Oct 302015


By Nolan Madden

Among the fiscal tools slated for consideration in Arizona State Legislature session opening Jan. 11, 2016, including education funding cuts, one item in particular is forecasted to impose a significant and negative impact on community colleges, according to Arizona community college lobbyists.

“Community colleges in the State of Arizona are going through an interesting and challenging time. The state legislature’s willingness to fund community colleges as we slowly emerge from the recession has not been very good,” Northland Pioneer College lobbyist Michael Racy informed the Navajo County Community College District Governing Board last week.

Racy retrospectively explained that in a six-month special session in 1980, in response to tax reform efforts in California and California Proposition 13, the Arizona Legislature added items to the ballot resulting in a number of reforms and limits in the state, including tax levy and expenditure limits. As part of that reform, a constitutional limit was placed restricting the total assessment against homeowner-occupied residential properties not to exceed one percent of assessed value.

In order to implement that provision, the legislature also put into place provisions for Arizona to pay a portion of homeowner-occupied residential property taxes for schools, recognizing that the combined property tax burden in any jurisdiction is generally the sum of county, community college, state, school district, and city or town property taxes, also not to exceed one percent of assessed value.

“The legislature also recognized that no single entity could control when and if that limit was exceeded, and that the largest single contributor to exceed this limit in Arizona’s property tax system were school property taxes, so they created the Homeowners rebate that brought down that rate,” he said.

As the economy and property values fluctuated over the past 34 years, Arizona has had to backfill and spend between $0 and upwards of $27 million to offset low assessed property values.

“The districts that have the greatest expenditures for the state are those that have federally mandated desegregation funding, and the conservative Arizona Legislature resents having to pay for that portion of those costs. This year, Doug Ducey announced in the governor’s budget that, “’are going to push that back to the local jurisdictions, and everyone needs to pay their proportionate share,’” Racy explained.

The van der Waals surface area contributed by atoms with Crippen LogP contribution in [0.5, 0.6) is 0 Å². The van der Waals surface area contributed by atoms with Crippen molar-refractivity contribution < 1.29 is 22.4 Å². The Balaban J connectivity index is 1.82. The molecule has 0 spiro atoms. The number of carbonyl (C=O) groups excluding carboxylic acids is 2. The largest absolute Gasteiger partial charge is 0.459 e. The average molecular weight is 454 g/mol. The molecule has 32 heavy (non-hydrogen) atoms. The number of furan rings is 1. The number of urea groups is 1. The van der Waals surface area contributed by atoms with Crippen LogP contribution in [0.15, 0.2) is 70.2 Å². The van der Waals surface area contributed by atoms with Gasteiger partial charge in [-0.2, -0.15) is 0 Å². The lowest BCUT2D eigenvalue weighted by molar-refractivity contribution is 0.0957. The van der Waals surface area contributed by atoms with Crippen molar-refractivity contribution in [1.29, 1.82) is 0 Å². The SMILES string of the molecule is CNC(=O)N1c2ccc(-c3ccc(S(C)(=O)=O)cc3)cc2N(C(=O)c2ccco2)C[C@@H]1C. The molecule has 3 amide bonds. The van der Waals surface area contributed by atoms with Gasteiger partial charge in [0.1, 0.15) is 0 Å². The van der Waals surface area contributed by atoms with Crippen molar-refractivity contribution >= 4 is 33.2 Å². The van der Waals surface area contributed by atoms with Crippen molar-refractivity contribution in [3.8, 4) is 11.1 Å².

However, rather than the expenditure costs being apportioned evenly among the tax contributor categories, the legislation was instead written to shift the expense burden “in very perverse ways,” he said.

Racy noted that if the law remains the way it’s currently written, more and more Arizona community college districts will be implicated in this legislation, “it’s not necessarily imminent that it will hit NPC, but it’s something that has profound implications.”

Communities statewide have moved to oppose the legislation, with county supervisors and community college presidents in Pima, Pinal and Maricopa counties filing legal suits so far, in addition to active municipal efforts to arrive at a settlement of the issue.

For Navajo County, this means that, moving forward, if an individual school district’s tax rate assesses the county’s tax rate high, and NPC district’s property taxes exceeded the one percent average assessment limit, NPC would be forced to potentially pay property taxes for the unfunded county K-12 district.

Arizona Community College Coordinating Council lobbyist Kristen Boilini added, “That’s one of the problems with the way the formula works now. As equalization districts, you are always the highest because you need to put your county’s effort into funding the community college before you even justify drawing down equalization funds from the state, that’s the way that agreement has always worked.

“So in the event that one of the counties has an equalization school in it, and any of them are a rural school district, the community college is disproportionately impacted. That’s been a big part of our concern in wanting to make sure that this gets readjusted, that the state pays their fair share, and also that the mechanism for sharing any of that overage or exceedence is fairly distributed, and doesn’t disproportionately hurt the poorest counties that are eligible for equalization,” she explained.

Racy also pointed out that a single county taxpayer event, such as a power plant closure, could dramatically affect the tax base and subsequent rate, and very easily collectively drive a group over that limit.

With Arizona Public Service Co.’s plans to potentially shutter its Cholla Power Plant operations, such an event will drive property taxes to the set limit as quickly as within one year, he said.